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Recycling newspapers in your garden

Recycling newspapersMany of you read newspapers and know how quickly they stack up at home. You can donate them to paper recyclers or you can recycle them yourself. The garden is a perfect place to get double-duty from your newspapers.

Most newspapers are now printed with either water or soy based ink, rather than the petroleum based ink that was once common. So it is pretty much safe for composting. I say pretty much, because the new inks can still contain very small amounts of toxic compounds, but not enough to linger and do damage. (An exception would be glossy magazine and advertising inserts, which still use heavy metals to get intense color.)

However being fine for compost and adding newspaper directly to the soil are two different things. Newspaper decomposes very slowly, which is why sheets of it can be used as a weed block. It also uses up a lot of nitrogen. Rather than digging newspaper into the soil, I would recommend mulching with it. Apply 4-5 inches of shredded newspaper, once plants are at least 5 inches tall. The reason for waiting is that newspaper slightly lowers the soil's temperature and, like all mulches, keeps it cool. Once the plants are 5 inches tall, the soil should be warm enough to insulate it.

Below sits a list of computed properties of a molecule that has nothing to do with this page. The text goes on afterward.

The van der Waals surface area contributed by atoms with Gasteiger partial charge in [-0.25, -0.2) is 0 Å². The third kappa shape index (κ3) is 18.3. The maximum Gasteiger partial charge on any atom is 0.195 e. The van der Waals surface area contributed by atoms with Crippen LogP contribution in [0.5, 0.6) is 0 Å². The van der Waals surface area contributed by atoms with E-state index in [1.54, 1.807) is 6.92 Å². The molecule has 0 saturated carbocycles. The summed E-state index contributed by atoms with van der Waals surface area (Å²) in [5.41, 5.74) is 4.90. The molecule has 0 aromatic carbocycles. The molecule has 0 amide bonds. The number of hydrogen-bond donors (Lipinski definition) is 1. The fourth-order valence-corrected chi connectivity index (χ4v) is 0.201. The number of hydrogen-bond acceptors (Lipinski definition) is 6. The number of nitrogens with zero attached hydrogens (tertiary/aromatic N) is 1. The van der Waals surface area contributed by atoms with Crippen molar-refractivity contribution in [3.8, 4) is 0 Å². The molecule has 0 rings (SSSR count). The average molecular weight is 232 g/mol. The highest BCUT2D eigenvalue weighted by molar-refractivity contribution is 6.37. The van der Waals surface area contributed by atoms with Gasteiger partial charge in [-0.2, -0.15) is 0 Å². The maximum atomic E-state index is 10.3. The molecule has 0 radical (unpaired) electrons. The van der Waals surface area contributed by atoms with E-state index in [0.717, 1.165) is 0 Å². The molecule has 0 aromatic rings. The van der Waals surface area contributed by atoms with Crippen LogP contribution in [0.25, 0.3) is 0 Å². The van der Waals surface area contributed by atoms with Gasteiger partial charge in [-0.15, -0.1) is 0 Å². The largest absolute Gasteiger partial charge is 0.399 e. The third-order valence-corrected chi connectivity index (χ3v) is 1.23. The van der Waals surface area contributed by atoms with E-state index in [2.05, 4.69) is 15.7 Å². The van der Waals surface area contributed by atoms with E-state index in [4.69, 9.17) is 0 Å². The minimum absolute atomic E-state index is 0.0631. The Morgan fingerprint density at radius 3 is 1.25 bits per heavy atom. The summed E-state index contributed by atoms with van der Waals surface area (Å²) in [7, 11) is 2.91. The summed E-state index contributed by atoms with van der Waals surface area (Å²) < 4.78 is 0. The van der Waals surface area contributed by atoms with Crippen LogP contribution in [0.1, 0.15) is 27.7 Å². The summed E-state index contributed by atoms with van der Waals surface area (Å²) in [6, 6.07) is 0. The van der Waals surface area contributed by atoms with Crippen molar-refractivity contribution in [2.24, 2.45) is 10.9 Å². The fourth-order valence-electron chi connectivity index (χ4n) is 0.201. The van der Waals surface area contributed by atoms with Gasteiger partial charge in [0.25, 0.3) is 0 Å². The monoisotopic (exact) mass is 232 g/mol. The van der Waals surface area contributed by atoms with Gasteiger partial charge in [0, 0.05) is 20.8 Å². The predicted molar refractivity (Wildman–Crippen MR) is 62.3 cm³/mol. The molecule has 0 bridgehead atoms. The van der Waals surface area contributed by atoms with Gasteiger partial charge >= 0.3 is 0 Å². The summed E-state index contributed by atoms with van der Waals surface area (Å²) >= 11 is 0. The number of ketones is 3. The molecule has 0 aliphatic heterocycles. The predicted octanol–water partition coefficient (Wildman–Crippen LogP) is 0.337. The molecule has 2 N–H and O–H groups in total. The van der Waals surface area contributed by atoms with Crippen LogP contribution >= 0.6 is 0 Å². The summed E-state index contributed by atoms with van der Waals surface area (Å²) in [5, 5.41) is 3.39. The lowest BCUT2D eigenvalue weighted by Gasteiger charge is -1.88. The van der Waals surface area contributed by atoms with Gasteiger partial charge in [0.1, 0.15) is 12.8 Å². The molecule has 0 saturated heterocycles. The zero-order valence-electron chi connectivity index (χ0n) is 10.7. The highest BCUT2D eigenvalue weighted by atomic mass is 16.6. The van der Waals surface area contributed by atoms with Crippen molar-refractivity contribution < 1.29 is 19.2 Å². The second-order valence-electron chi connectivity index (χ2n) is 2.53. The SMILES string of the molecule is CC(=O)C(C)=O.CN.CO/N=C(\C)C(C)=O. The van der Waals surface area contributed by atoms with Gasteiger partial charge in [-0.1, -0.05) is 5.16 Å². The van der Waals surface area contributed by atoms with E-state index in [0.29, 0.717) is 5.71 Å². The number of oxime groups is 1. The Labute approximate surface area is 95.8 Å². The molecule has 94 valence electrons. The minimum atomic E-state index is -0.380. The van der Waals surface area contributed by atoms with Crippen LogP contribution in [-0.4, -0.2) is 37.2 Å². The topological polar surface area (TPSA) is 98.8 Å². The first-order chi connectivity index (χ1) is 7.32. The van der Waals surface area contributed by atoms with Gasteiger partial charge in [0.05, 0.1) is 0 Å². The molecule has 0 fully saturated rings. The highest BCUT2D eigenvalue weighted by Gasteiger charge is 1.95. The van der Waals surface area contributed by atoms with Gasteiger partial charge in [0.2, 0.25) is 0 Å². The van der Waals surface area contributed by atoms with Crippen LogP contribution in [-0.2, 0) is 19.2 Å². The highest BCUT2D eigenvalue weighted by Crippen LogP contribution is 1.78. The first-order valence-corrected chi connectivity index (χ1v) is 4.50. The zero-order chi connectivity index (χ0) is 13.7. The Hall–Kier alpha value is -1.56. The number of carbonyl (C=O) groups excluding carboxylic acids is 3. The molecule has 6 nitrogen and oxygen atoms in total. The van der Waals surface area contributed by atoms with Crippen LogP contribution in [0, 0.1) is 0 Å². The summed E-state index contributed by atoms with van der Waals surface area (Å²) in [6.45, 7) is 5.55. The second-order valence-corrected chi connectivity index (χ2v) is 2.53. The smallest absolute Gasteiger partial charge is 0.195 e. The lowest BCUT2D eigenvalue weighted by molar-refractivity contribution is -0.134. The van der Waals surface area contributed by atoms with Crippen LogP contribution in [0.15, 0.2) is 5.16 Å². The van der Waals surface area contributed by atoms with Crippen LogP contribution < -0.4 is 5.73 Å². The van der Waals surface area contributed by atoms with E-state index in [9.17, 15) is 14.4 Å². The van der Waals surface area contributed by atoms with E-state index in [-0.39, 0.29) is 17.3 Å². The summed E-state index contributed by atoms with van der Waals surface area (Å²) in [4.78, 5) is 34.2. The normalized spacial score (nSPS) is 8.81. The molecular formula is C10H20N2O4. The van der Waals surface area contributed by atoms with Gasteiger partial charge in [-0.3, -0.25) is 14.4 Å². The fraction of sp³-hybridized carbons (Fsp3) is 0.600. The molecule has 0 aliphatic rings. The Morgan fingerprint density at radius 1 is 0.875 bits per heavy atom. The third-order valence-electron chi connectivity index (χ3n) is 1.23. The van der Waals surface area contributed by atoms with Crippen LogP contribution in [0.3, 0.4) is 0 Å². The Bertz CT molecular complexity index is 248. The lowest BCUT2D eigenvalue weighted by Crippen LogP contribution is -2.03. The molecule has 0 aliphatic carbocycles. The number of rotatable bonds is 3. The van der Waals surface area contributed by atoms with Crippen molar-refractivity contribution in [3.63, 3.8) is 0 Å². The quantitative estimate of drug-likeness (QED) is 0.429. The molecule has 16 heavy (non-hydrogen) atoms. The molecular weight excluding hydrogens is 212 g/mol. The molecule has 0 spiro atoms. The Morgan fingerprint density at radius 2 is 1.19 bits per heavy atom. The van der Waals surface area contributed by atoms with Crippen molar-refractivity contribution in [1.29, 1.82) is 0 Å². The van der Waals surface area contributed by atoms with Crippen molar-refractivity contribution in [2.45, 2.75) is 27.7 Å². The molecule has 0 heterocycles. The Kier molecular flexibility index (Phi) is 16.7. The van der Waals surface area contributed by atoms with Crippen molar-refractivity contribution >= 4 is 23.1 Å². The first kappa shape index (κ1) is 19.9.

To offset the depletion of nitrogen, apply fertilizer before mulching. I recommend to till the newspaper in at the end of the season and top with a cover crop, but that's not always practical. As an alternative, you can move the remaining mulch out from the plants in early spring, allow the soil to warm, amend if necessary and move the mulch back, adding more as needed.

If you've used newspaper in your garden, I'd love to hear from you.

Source: internet